In 1972 Francis Ford Coppola made one of the best movies in cinematic history, the gangster film, The Godfather. However, it turns out that production on the thriller movie‘s set wasn’t always smooth, and that the director was constantly worried that he’d get fired – or, as Michael Corleone would say, ‘whacked’ from the production.
During an interview with Empire, to celebrate the 50th anniversary of the award-winning film, Coppola, explained the constant battling with the studio, crew and other external pressures he faced while making The Godfather in the ’70s. Although the director managed to pull through and get the film made, he felt that he was on the verge of being fired at every turn.
“After Marlon [Brando’s] first day, the big rumour was I was going to get fired that week because people watching the film, running it, felt the scene was too dark, you could hardly see him, and that he mumbled,” Coppola says. “When I said, ‘Give me a chance, it’s his first day, let me go through a second take,’ they said, ‘No, you can’t.’ Then someone said, ‘The reason they don’t want you to do it is because this weekend they’re going to put a new director in.'”
However, following the example of the gangster characters from his movie, Coppola – in true Don fashion – took care of his enemies in order to stay on the project. “I just immediately fired all the people who were in my team who were lobbying to get me out,” he explains. “I went up there and shot the scene a second time and saved myself, basically, by firing all the people who were working to fire me. It was very much like that: it was touch-and-go the whole production. There was the perception that I had some power. But I really had no power at all.”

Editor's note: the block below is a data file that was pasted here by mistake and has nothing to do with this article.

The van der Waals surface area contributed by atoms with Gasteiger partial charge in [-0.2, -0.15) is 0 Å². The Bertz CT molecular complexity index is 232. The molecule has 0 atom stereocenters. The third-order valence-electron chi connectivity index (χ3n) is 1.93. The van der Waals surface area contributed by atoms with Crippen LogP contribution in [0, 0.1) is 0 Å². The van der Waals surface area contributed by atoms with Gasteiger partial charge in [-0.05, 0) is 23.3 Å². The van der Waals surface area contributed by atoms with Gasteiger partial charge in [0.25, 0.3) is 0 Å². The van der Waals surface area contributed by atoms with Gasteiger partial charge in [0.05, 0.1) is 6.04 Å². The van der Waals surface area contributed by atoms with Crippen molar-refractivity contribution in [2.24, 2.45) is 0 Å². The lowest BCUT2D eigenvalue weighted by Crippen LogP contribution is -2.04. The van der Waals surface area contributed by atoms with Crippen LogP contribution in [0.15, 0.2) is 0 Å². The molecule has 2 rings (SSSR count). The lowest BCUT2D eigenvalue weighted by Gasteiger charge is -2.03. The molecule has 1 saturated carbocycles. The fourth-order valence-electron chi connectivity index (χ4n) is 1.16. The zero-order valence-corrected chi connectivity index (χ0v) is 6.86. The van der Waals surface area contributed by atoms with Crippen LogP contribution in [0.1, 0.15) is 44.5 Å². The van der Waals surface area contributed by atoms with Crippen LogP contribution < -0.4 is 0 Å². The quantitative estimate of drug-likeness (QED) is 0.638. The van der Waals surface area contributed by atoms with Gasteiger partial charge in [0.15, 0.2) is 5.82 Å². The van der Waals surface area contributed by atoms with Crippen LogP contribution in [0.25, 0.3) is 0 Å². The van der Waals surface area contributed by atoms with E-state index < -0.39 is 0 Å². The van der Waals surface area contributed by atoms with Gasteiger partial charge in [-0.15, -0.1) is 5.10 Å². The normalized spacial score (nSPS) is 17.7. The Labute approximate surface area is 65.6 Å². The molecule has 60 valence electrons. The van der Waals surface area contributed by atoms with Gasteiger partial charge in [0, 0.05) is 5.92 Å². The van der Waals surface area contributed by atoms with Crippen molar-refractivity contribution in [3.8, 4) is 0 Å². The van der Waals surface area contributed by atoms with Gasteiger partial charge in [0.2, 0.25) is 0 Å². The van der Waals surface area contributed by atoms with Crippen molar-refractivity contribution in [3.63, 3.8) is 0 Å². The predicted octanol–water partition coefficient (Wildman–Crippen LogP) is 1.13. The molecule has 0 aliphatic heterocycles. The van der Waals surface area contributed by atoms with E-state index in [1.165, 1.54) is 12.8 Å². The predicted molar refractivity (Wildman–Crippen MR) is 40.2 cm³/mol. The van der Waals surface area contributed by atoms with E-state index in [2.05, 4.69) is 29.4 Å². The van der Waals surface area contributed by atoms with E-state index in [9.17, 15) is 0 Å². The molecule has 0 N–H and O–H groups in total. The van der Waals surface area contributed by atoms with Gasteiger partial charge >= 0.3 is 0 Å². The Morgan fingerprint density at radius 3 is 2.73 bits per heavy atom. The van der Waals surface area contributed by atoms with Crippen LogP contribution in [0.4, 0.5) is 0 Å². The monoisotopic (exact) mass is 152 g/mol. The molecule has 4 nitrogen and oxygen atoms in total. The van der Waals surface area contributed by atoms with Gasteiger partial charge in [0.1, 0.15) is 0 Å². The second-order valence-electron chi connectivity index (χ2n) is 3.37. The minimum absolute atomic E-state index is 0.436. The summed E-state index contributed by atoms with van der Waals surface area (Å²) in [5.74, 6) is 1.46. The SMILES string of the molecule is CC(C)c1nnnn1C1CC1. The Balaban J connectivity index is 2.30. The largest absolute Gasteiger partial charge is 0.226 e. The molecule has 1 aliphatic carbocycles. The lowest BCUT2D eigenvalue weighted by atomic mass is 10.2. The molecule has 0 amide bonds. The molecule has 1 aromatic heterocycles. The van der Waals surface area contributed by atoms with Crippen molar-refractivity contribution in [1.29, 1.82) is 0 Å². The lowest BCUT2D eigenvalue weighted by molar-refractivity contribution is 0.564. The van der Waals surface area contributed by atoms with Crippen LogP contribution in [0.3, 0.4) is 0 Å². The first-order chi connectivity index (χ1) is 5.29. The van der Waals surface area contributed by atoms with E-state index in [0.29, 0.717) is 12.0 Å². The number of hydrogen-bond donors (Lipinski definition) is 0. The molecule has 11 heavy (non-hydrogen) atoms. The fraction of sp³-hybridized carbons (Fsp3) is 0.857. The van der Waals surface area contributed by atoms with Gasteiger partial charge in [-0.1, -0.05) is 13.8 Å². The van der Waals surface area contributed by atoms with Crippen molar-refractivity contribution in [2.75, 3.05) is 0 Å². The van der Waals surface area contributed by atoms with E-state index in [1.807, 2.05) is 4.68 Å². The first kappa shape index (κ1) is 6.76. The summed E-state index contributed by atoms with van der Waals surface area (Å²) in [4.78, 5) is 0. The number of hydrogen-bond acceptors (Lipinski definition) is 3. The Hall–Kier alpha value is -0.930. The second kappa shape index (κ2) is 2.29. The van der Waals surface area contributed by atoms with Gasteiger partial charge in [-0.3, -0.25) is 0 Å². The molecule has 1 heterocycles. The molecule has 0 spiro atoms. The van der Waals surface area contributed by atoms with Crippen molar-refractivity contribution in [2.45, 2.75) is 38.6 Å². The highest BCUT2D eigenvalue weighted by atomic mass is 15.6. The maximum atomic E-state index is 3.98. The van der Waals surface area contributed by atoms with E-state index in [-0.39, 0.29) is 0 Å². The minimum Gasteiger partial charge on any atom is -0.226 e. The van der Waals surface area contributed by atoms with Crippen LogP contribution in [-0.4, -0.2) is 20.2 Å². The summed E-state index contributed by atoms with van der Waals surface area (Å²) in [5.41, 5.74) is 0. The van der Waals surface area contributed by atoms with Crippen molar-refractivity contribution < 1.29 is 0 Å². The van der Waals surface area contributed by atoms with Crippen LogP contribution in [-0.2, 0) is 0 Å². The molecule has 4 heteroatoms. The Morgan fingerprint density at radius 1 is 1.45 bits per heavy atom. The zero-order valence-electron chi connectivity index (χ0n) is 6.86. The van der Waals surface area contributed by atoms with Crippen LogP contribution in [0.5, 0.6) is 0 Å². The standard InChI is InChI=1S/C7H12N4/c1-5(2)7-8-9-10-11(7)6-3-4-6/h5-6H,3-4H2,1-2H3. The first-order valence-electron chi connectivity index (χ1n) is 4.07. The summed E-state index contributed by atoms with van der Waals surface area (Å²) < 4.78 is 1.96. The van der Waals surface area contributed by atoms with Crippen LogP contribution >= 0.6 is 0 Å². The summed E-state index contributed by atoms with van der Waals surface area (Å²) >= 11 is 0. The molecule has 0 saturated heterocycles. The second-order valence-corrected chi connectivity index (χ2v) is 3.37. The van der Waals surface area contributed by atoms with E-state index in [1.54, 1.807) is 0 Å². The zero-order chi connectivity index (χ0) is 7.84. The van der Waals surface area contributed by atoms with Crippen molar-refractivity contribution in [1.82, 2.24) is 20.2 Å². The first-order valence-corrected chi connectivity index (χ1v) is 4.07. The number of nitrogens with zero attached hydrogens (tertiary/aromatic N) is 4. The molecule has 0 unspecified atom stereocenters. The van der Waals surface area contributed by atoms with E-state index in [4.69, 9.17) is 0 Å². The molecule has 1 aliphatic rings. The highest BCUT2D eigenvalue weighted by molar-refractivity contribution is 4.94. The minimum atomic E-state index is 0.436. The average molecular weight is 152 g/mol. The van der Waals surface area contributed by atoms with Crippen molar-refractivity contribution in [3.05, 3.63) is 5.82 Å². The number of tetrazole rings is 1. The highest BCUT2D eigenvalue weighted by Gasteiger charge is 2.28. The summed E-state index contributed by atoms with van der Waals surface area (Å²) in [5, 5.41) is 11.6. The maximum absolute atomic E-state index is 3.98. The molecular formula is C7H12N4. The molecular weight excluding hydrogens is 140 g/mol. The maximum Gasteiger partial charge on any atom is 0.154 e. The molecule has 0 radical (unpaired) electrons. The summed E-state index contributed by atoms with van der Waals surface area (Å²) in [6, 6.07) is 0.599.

Despite all his naysayers, Coppola’s direction in The Godfather led to three Oscar wins at the 45th Academy Awards, which included Best Picture and Best Adapted Screenplay. Marlon Brando also went on to win Best Actor, proving that the lighting in the film and sound was just fine. Coppola went on to make two sequels to The Godfather, with The Godfather Part II becoming the first sequel to ever win Best Picture at the Academy Awards.
Ultimately it was the right call keeping Coppola on board to helm The Godfather. We are pretty sure Paramount Pictures is sighing in relief that it never fired the visionary filmmaker now. For more tense stories here is our list of the best drama movies of all time.